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Stage I of UKP yet to be completed

By Our Special Correspondent

HUBLI, MAY 20. Karnataka has begun preparations for fixing skin plates on the crest gates of the Alamatti Dam of the Upper Krishna Project, with a view to impounding water up to a height of 519.6 metres when monsoon begins.

The State is still awaiting sanction from the Union Government for the Stage II of the UKP. However, it has not completed work sanctioned as part of Phase II of Stage I of the project. The work has been going on since 1989, and unless it is completed, Karnataka will not be able to make much progress in its efforts to utilise water impounded in the Alamatti Dam.

Phase II of Stage I of the UKP envisages raising the height of the Alamatti Dam up to 509 meters, construction of 18 distributaries under the Shahpur Branch Canal, completion of 50.8 km of the Mudbal Branch Canal along with distributaries and 64 km of Indi Branch Canal with distributaries, construction of 672 km of roads, establishment and maintenance of a Water and Land Management Institute (WALMI) for imparting training, and rehabilitation and resettlement (R&R) programmes for the people affected by the project.

The work, which was estimated to cost Rs. 791.67 crores, was undertaken in 1989 with Rs. 308 crores from the World Bank. The main objective of Phase II was to irrigate 1.5 lakh hectares, to provide employment to one lakh families.

Work, which was to have been completed by December 1996, had not been done even by March 1999. Work on canals and distributaries is yet to be completed.

The delay has affected creation of irrigation potential. Although a capacity to irrigate 1.18 lakh hectares was created, the actual area irrigated was only 48,583 hectares. The expenditure was 135 per cent of the estimate.

The price paid for the delay is quite staggering. The original estimate of Rs. 791.67 crores in 1989 was revised to Rs. 1726.30 crores in 1995, and to Rs. 2,417 crores in 1997. A total of Rs. 1,017 crores had been spent by the end of June 1997. As a result of the delay, the cost of various components of the project increased from 50 to 740 per cent by July 1995. The cost of irrigation per hectare went up from Rs. 53,000 to Rs. 1.61 lakhs. The poor implementation of the R&R programme led to the World Bank stopping aid in June 1997 -- Rs. 111.86 crores was due from the bank at that time.

An audit in March 1999 attributed the increase in the project costs to higher cost of land acquisition (Rs. 5 crores), high tendered rates (Rs. 84 crores), change in parameters and scope of the Alamatti Dam (Rs. 22 crores), additional submergence and changes in the R&R package (Rs. 461 crores), and payment at increased rates (Rs. 291 crores).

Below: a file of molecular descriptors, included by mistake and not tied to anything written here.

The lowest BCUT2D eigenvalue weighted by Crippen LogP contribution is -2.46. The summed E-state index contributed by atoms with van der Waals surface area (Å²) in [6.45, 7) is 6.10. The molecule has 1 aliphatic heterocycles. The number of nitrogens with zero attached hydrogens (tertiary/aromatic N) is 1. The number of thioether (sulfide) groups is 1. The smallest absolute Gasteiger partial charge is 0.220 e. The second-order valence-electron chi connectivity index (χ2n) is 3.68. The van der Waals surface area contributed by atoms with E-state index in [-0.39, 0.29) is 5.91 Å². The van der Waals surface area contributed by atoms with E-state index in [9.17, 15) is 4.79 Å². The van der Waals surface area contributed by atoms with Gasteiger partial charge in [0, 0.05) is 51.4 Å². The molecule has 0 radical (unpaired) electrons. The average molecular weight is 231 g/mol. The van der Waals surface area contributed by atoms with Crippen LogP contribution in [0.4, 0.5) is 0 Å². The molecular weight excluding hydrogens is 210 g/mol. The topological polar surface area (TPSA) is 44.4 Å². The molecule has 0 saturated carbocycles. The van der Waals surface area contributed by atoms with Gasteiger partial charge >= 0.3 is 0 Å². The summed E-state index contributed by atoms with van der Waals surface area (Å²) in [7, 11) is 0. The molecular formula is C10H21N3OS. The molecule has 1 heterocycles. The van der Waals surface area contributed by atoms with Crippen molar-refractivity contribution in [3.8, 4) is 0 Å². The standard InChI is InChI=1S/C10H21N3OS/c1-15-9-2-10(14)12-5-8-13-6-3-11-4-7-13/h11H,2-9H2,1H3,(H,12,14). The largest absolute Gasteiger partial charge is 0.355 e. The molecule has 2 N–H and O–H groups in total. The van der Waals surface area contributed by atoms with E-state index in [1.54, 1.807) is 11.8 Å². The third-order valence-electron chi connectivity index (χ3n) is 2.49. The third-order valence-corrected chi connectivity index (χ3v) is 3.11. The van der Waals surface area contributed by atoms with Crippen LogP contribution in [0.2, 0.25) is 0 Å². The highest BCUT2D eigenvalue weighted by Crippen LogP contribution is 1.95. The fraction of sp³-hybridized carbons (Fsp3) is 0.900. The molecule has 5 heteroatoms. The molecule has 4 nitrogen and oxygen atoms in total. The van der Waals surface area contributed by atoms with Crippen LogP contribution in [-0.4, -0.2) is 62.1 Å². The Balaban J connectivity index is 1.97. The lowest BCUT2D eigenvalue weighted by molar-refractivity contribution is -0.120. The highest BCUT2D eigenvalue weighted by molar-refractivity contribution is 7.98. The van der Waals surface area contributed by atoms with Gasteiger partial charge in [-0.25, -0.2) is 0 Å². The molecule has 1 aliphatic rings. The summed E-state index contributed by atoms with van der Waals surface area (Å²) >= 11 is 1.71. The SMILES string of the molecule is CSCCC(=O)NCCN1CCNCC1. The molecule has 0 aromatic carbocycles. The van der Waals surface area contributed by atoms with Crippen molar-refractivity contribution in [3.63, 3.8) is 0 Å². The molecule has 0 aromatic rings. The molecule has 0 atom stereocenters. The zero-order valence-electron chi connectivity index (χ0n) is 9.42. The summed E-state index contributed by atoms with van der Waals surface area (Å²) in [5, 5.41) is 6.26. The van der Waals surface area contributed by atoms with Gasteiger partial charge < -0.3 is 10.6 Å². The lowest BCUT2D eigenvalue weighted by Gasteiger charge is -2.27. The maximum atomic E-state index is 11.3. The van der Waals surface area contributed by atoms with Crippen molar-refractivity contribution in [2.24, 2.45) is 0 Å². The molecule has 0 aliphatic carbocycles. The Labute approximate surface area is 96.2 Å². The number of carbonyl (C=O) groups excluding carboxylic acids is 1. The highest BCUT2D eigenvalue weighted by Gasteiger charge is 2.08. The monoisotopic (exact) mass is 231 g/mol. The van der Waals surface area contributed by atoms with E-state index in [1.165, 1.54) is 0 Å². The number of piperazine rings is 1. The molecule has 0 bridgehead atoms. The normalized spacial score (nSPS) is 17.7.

While the agreement with the World Bank stipulated that the State Government ensure adequate budgetary provision and timely release of funds, no separate funds were earmarked for Phase II. Funds were included in the total yearly provision made for the UKP.

As per the Staff Appraisal Report (SAR) and the Revised Implementation Schedule (RIS) from 1988-89 to June 1997, construction under Phase II was sluggish throughout the period of execution of the project. The shortfall in achievement of the target was between 38 per cent and 53 per cent between 1989 and 1993. Even after targets were revised as per the RIS, the shortfall in achievement of the target was between 30 per cent and 70 per cent during 1995-1997.

It has also been revealed in the audit that there was delay in acquisition of land, supply of water to contractors for construction of Indi and Mudbal branch canals and settlement of disputes relating to the claims of the contractors and disputes over use of mechanical lining equipment in respect of Indi and Mudbal branch canals. Adequate funds were not released in the early years of the project. These indicate the Government's failure to synchronise work on the project, says a report of the Comptroller and Auditor General of India.

The State Government has failed to take note of serious deficiencies noticed in the Narayanpur Left Bank Canal (NLBC) since October 1994. The failure to irrigate the extend of land envisaged under Phase II is due to the defects in the NLBC.

The NLBC was completed in Phase I of Stage I of the UKP for a total discharge of 10,000 cusecs of water. The discharge required to meet the irrigation potential under Phase I and Phase II was 1,900 and 2,800 cusecs, respectively. In 1997, the Indian Institute of Science, Bangalore, made a study on the stability of the NLBC at the request of the Government, and in 1998, the hydraulics of the canal was tested by the Karnataka Engineering Research Station (KERS).

The study by the IISc. reportedly revealed that the canal was weak in the stretch from 46 km to 70 km, and that it was not capable of carrying a discharge beyond 2,300 cusecs (23 per cent of capacity). The final report is awaited. The KERS reported that the project authorities were oblivious of the existence of the calibration cures prepared for the Head Regulator. As the total discharge required for Phase I and Phase II is 4,725 cusecs, the failure of the NLBC poses a serious threat to the efficiency of the project, it is said.

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